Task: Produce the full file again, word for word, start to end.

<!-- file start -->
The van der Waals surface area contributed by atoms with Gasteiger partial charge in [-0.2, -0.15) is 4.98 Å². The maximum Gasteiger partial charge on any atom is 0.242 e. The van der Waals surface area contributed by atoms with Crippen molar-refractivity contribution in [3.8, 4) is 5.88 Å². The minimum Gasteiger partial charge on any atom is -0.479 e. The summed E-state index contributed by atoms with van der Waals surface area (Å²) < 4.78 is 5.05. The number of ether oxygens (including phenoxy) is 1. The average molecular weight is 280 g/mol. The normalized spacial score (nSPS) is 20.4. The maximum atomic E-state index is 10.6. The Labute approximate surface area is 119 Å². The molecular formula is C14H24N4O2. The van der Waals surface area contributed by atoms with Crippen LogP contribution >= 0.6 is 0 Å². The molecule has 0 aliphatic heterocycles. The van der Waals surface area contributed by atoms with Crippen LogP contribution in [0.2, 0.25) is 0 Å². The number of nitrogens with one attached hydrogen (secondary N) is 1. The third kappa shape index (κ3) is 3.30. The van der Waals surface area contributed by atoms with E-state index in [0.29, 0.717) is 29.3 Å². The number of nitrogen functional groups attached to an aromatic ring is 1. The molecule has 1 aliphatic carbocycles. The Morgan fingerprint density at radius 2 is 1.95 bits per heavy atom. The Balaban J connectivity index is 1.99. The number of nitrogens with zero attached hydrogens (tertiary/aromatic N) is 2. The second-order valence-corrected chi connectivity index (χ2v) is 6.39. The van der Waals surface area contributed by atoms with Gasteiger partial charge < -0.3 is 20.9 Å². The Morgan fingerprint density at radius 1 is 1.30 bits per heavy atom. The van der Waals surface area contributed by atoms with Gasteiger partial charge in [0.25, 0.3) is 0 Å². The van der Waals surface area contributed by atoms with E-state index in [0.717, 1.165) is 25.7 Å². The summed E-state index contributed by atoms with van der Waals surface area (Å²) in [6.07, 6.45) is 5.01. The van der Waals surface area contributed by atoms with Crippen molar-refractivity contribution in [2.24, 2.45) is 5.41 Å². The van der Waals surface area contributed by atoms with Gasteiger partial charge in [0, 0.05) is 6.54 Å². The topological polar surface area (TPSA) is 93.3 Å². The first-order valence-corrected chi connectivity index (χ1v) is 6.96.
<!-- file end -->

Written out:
The van der Waals surface area contributed by atoms with Gasteiger partial charge in [-0.2, -0.15) is 4.98 Å². The maximum Gasteiger partial charge on any atom is 0.242 e. The van der Waals surface area contributed by atoms with Crippen molar-refractivity contribution in [3.8, 4) is 5.88 Å². The minimum Gasteiger partial charge on any atom is -0.479 e. The summed E-state index contributed by atoms with van der Waals surface area (Å²) < 4.78 is 5.05. The number of ether oxygens (including phenoxy) is 1. The average molecular weight is 280 g/mol. The normalized spacial score (nSPS) is 20.4. The maximum atomic E-state index is 10.6. The Labute approximate surface area is 119 Å². The molecular formula is C14H24N4O2. The van der Waals surface area contributed by atoms with Crippen LogP contribution >= 0.6 is 0 Å². The molecule has 0 aliphatic heterocycles. The van der Waals surface area contributed by atoms with Crippen LogP contribution in [0.2, 0.25) is 0 Å². The number of nitrogens with one attached hydrogen (secondary N) is 1. The third kappa shape index (κ3) is 3.30. The van der Waals surface area contributed by atoms with E-state index in [0.29, 0.717) is 29.3 Å². The number of nitrogen functional groups attached to an aromatic ring is 1. The molecule has 1 aliphatic carbocycles. The Morgan fingerprint density at radius 2 is 1.95 bits per heavy atom. The Balaban J connectivity index is 1.99. The number of nitrogens with zero attached hydrogens (tertiary/aromatic N) is 2. The second-order valence-corrected chi connectivity index (χ2v) is 6.39. The van der Waals surface area contributed by atoms with Gasteiger partial charge < -0.3 is 20.9 Å². The Morgan fingerprint density at radius 1 is 1.30 bits per heavy atom. The van der Waals surface area contributed by atoms with Gasteiger partial charge in [0.25, 0.3) is 0 Å². The van der Waals surface area contributed by atoms with E-state index in [0.717, 1.165) is 25.7 Å². The summed E-state index contributed by atoms with van der Waals surface area (Å²) in [6.07, 6.45) is 5.01. The van der Waals surface area contributed by atoms with Crippen molar-refractivity contribution in [2.24, 2.45) is 5.41 Å². The van der Waals surface area contributed by atoms with Gasteiger partial charge in [0, 0.05) is 6.54 Å². The topological polar surface area (TPSA) is 93.3 Å². The first-order valence-corrected chi connectivity index (χ1v) is 6.96.